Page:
Feb 4, 2022

Two videos and four blog posts today from my time in Spain in early February of 2013. I think you should enjoy the photos as well.

Lootie has passed over the Cristo Redentor, the high pass in the Andes, at nearly 4000 metres, where I almost came to grief back in Nov 2012. She was more sensible and attempted it when the snows had melted, having no problems. I envy the journey she now has to Mendoza, the world capital of Malbec. You can follow Lootie’s journey on lootie-run.com/blog.



Feb 1, 2013


Distance today = 48.27 km; Total distance = 15,842.60 km; Location = Caceres – 39 28.391′ N, 06 22.493′ W; Start time = 0910, Finish time = 1712


Another pleasant day of running in western Spain, although there were some minor “off-field” dramas.

Firstly, our Portuguese SIMs don’t work anymore, and we haven’t been in a big enough town in Spain yet to buy Spanish SIMs. That means we’re without a means to be in contact, and I’m without maps. It was only twenty years or so ago, before mobile phones, that we all managed to plan our days and travel around, without the now ubiquitous mobiles. These days, if you’re going to a bar or the football or any number of places, we simply say “I’ll give you a call when I get nearby, and we’ll find each other”. Twenty years ago that was impossible. You had to have everything about your rendezvous planned meticulously. Mobiles have made things more convenient, but we’ve all lost a skill. And that got rammed home to me today.

So, it was back to the days of carefully agreeing on what we’d do and where we’d meet. In the end, it worked out OK. However, for the same reason, the tracker wasn’t able to work today. I hope to have a new SIM by tomorrow, and have the tracker up and running again. In the meantime, I’ve used the hotel wifi for the tracker to locate my end-of-day position.

Secondly, early in the day, when I was leaving the hotel room, I ran into a steel stairwell and split my head open. It’s not quite bad enough for stitches, but will probably result in a scar on my forehead.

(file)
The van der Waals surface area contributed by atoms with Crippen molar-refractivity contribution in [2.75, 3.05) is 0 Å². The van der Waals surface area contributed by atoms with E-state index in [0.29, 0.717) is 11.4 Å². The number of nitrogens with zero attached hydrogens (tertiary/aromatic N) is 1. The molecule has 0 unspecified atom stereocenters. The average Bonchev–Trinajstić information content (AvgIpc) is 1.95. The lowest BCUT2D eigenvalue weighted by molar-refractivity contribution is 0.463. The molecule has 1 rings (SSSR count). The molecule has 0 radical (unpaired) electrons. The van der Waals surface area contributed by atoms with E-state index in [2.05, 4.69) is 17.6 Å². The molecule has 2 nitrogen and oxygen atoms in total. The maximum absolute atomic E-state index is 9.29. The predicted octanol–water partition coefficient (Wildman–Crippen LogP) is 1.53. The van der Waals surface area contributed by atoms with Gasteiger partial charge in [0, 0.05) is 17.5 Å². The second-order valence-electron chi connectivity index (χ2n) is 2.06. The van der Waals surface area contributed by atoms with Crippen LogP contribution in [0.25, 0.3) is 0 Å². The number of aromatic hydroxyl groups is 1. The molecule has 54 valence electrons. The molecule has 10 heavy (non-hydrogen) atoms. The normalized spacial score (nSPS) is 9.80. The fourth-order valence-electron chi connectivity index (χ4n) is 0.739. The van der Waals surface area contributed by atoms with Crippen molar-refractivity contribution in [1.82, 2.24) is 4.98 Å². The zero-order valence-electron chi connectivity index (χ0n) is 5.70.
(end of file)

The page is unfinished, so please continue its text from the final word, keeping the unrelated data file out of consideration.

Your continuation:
The roads were a bit busier today, but still nothing to be concerned about. I would be happy to run on similar roads for the remainder of the journey. Lots of yellow fields that look like canola, but I’m not sure if it is – perhaps it’s just a yellow weed.

Tonight we’re in the large town of Caceres. It was founded by the Romans, and has existed ever since. From what I can gather, there’s also some Moorish influence in the architecture. Hopefully there’ll be some good photos tomorrow.


Feb 2, 2013


Distance today = 47.36 km; Total distance = 15,889.96 km; Location = Trujillo – 39 27.489′ N, 05 52.651′ W; Start time = 1050, Finish time = 1805


It was a very late start to the run today, as we needed to buy Spanish SIM cards for our phones.We had to wait until the shops opened at 10 am, and it then took nearly an hour, but – mission accomplished.

Mobile phones while travelling in Europe are a bit of a pain. Every country has a different system, and once you cross a border, you start paying the exorbitant roaming costs. There is theoretically a way around this, but I am yet to be convinced, having tried a couple of the options. You can buy a single SIM that will allow you to make phone calls in any country, but it’s fraught with catches. I won’t go into the details here, but I can advise on one company to stay as far away from as you can – Exxacta! We bought SIMs from this company, having been told the data costs were 30 cents per MB. Long story short – it turned out the true cost was $20 per MB. They brushed this off with a simple “Sorry, our employee must have told you the wrong price” Duh!!! They didn’t offer our money back, though. Anyhow, we now have basic SIMs that work in Spain. If you ever decide on a multi-country option, I advise you to do your research very well – there are all sorts of hidden traps.